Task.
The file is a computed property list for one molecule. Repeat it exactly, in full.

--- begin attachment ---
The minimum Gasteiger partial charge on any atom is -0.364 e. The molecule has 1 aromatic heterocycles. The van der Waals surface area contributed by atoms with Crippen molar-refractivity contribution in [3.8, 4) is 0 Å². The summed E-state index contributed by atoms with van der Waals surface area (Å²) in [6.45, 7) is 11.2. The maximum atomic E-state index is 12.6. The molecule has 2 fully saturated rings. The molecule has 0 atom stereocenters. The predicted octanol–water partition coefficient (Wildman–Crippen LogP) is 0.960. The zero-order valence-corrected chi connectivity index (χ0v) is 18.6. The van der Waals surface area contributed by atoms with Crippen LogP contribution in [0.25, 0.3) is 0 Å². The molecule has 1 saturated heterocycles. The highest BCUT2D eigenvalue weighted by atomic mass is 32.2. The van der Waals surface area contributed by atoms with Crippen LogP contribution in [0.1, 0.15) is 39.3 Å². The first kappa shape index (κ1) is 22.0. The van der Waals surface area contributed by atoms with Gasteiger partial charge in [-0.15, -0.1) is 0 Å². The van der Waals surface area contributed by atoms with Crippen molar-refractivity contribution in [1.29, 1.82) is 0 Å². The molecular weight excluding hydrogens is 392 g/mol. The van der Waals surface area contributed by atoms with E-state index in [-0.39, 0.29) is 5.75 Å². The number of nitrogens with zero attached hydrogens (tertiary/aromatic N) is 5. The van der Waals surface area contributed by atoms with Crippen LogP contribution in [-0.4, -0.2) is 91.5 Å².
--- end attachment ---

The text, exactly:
The minimum Gasteiger partial charge on any atom is -0.364 e. The molecule has 1 aromatic heterocycles. The van der Waals surface area contributed by atoms with Crippen molar-refractivity contribution in [3.8, 4) is 0 Å². The summed E-state index contributed by atoms with van der Waals surface area (Å²) in [6.45, 7) is 11.2. The maximum atomic E-state index is 12.6. The molecule has 2 fully saturated rings. The molecule has 0 atom stereocenters. The predicted octanol–water partition coefficient (Wildman–Crippen LogP) is 0.960. The zero-order valence-corrected chi connectivity index (χ0v) is 18.6. The van der Waals surface area contributed by atoms with Crippen LogP contribution in [0.25, 0.3) is 0 Å². The molecule has 1 saturated heterocycles. The highest BCUT2D eigenvalue weighted by atomic mass is 32.2. The van der Waals surface area contributed by atoms with Crippen LogP contribution in [0.1, 0.15) is 39.3 Å². The first kappa shape index (κ1) is 22.0. The van der Waals surface area contributed by atoms with Gasteiger partial charge in [-0.15, -0.1) is 0 Å². The van der Waals surface area contributed by atoms with Crippen molar-refractivity contribution in [1.29, 1.82) is 0 Å². The molecular weight excluding hydrogens is 392 g/mol. The van der Waals surface area contributed by atoms with E-state index in [-0.39, 0.29) is 5.75 Å². The number of nitrogens with zero attached hydrogens (tertiary/aromatic N) is 5. The van der Waals surface area contributed by atoms with Crippen LogP contribution in [-0.4, -0.2) is 91.5 Å².